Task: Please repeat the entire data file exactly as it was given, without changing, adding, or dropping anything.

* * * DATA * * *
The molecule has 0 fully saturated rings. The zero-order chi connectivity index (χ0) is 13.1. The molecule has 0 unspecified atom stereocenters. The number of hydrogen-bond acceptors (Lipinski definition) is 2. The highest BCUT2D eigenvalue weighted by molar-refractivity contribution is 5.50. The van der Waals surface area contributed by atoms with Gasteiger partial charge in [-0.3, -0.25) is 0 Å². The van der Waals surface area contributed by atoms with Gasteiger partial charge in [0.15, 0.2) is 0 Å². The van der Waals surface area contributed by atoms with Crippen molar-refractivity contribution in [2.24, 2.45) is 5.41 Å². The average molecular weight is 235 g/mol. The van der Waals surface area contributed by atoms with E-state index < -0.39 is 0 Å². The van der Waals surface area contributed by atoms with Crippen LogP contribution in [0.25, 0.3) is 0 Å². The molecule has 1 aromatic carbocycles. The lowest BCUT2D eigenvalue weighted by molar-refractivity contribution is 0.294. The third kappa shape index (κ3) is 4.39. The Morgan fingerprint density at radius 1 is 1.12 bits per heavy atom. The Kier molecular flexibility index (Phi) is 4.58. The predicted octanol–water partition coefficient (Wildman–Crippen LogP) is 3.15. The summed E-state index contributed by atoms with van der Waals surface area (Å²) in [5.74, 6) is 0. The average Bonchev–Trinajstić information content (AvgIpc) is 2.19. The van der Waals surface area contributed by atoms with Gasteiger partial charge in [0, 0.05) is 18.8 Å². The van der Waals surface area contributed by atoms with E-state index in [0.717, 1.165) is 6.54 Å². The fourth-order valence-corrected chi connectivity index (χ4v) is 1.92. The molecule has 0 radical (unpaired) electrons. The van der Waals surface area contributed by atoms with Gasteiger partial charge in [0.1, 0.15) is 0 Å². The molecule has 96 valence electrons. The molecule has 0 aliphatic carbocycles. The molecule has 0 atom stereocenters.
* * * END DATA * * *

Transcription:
The molecule has 0 fully saturated rings. The zero-order chi connectivity index (χ0) is 13.1. The molecule has 0 unspecified atom stereocenters. The number of hydrogen-bond acceptors (Lipinski definition) is 2. The highest BCUT2D eigenvalue weighted by molar-refractivity contribution is 5.50. The van der Waals surface area contributed by atoms with Gasteiger partial charge in [-0.3, -0.25) is 0 Å². The van der Waals surface area contributed by atoms with Gasteiger partial charge in [0.15, 0.2) is 0 Å². The van der Waals surface area contributed by atoms with Crippen molar-refractivity contribution in [2.24, 2.45) is 5.41 Å². The average molecular weight is 235 g/mol. The van der Waals surface area contributed by atoms with E-state index < -0.39 is 0 Å². The van der Waals surface area contributed by atoms with Crippen LogP contribution in [0.25, 0.3) is 0 Å². The molecule has 1 aromatic carbocycles. The lowest BCUT2D eigenvalue weighted by molar-refractivity contribution is 0.294. The third kappa shape index (κ3) is 4.39. The Morgan fingerprint density at radius 1 is 1.12 bits per heavy atom. The Kier molecular flexibility index (Phi) is 4.58. The predicted octanol–water partition coefficient (Wildman–Crippen LogP) is 3.15. The summed E-state index contributed by atoms with van der Waals surface area (Å²) in [5.74, 6) is 0. The average Bonchev–Trinajstić information content (AvgIpc) is 2.19. The van der Waals surface area contributed by atoms with Gasteiger partial charge in [0, 0.05) is 18.8 Å². The van der Waals surface area contributed by atoms with E-state index in [0.717, 1.165) is 6.54 Å². The fourth-order valence-corrected chi connectivity index (χ4v) is 1.92. The molecule has 0 radical (unpaired) electrons. The van der Waals surface area contributed by atoms with Gasteiger partial charge in [0.1, 0.15) is 0 Å². The molecule has 96 valence electrons. The molecule has 0 aliphatic carbocycles. The molecule has 0 atom stereocenters.